Opinion

Audiences have to be the ones to defeat Domestic Abuse

The weekend before classes started, the topic of discussion centered around a professional boxing match. The two men squaring off were retired boxer Floyd Mayweather and Irish boxer Conor McGregor. The fight was a much-hyped televised event that made both parties big bucks. The winner of the match? The perpetrators of domestic assault.

Mayweather has been accused of domestic assault by women he was in romantic relationships with as far back as 2002. In 2010, he hit his ex-girlfriend and mother of several of his children, a violent act that resulted in a ninety day prison stint. One of his young sons, who witnessed the abuse, wrote a police report vouching for his mother’s injuries. During all of these incidents, Mayweather was still making an impressive salary as a professional athlete.

In the cases of Mayweather, no video or photographic proof has arisen to prove the case of his victims. Even with photographic proof a perpetrator can still thrive without being reprimanded by the law system or, more importantly, the fan base.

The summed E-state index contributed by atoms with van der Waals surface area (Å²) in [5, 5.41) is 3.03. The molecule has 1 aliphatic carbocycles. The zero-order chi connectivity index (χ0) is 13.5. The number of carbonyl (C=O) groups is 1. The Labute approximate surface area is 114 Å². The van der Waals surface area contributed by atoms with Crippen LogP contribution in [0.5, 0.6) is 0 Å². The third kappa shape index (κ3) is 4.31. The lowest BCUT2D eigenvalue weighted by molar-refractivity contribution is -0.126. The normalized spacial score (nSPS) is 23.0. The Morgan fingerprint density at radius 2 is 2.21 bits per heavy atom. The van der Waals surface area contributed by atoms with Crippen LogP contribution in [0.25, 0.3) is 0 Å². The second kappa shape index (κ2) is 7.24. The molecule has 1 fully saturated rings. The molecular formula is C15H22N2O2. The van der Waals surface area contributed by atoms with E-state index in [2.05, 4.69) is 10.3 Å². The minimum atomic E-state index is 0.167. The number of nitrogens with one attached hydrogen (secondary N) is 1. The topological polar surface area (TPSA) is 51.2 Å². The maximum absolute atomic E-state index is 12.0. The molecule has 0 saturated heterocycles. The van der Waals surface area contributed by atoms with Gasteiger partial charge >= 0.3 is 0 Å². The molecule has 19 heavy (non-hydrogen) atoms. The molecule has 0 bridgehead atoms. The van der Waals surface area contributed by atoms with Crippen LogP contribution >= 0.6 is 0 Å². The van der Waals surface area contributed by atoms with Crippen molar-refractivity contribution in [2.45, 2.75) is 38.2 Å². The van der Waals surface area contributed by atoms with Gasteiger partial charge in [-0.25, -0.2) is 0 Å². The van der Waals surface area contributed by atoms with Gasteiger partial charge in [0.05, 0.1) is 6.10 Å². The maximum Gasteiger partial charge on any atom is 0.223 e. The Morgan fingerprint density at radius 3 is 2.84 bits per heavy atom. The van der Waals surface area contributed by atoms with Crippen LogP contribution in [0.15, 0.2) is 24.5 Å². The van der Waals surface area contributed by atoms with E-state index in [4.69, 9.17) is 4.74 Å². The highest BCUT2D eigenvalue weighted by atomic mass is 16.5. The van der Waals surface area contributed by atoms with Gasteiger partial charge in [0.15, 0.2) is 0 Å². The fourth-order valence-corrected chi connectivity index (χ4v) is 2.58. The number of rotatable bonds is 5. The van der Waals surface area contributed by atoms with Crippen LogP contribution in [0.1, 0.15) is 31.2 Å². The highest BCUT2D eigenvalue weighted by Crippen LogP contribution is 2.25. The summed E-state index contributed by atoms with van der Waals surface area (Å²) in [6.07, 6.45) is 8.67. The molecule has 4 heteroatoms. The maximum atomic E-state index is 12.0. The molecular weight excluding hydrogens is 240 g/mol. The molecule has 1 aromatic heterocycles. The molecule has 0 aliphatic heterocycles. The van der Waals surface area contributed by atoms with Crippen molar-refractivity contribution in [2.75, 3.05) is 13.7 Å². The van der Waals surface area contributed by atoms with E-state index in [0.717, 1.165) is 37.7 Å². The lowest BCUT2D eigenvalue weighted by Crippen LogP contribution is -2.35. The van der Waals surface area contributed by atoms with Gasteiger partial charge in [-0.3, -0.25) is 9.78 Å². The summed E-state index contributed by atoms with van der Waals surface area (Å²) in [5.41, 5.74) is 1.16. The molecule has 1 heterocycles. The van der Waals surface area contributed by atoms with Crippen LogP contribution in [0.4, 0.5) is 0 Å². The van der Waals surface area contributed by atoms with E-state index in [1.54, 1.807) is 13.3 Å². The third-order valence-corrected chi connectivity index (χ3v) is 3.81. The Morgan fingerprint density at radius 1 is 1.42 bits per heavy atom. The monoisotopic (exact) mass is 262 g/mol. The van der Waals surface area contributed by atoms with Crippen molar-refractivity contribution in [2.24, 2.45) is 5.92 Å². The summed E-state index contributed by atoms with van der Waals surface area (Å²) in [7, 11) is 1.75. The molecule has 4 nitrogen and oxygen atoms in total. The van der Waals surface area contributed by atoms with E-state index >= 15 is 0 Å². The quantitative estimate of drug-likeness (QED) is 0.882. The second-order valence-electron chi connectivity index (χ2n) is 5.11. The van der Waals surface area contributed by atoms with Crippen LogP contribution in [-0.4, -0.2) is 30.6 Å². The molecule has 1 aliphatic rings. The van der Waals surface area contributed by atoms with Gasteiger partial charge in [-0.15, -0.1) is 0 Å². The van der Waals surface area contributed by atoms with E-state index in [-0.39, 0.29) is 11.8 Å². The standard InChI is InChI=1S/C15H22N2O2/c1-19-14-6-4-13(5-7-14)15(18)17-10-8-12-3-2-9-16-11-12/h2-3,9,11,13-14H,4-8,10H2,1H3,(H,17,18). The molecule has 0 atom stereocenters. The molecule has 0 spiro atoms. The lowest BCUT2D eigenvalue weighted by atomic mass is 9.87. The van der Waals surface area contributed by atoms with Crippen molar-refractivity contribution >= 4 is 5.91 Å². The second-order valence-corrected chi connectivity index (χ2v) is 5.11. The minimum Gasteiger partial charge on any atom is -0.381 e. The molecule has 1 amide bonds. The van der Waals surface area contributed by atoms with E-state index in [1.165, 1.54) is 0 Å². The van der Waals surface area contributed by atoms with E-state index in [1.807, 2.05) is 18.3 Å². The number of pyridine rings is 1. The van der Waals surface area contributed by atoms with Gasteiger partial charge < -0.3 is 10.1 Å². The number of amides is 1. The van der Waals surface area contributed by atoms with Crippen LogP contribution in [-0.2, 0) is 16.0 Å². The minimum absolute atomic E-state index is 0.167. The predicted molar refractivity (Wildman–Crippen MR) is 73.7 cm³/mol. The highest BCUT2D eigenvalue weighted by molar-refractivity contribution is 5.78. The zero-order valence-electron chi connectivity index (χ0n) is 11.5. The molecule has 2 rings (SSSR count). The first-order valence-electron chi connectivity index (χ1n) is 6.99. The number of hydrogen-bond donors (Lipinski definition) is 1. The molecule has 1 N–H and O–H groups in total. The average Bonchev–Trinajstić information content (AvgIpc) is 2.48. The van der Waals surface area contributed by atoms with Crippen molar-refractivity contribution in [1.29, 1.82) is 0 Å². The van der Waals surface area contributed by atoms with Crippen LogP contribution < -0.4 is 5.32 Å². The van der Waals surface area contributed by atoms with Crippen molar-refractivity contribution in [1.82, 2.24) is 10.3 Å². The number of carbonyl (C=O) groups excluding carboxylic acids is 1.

Model and actress Amber Heard, Johnny Depp’s ex-wife, took pictures of bruises given to her as a result of Depp’s violence. The abuse allegations came through during their messy 2016 divorce. Depp’s reputation seems unhindered by the negative media coverage. He will be appearing in Fantastic Beasts and Where to Find Them 2 in 2018, continuing his role as a highly paid actor.

We have to hold our heroes accountable. The fact that these people are in the public sphere gives the audience a unique chance to confront domestic abuse. As an audience, we pay their salaries with our attention and time. In the case of Mayweather, the boxer literally came out of retirement because he knew he would have a fan base (and with the fan base, money) waiting for him. He is being paid to be good at sport-sanctioned violence, just as Depp is paid to play twisted and dark characters. They brought these personalities home, and performed them in toxic ways in the domestic sphere, and we continue to allow them to make money off it.

It is a generally agreed upon notion on our society that domestic abuse is bad, but when we do not raise our voices to stop abuse and support victims, we are giving abusers the opposite message: this is okay, and you can get away with this. If we do not hold those in public light accountable, we are giving a message of normalization to others- our neighbors, children, friends- that this behavior is accepted if you keep it quiet.

I don’t want our society to be one where the perpetrators of sexual assault and domestic violence are the winners, but it seems like the results are always the same.

 

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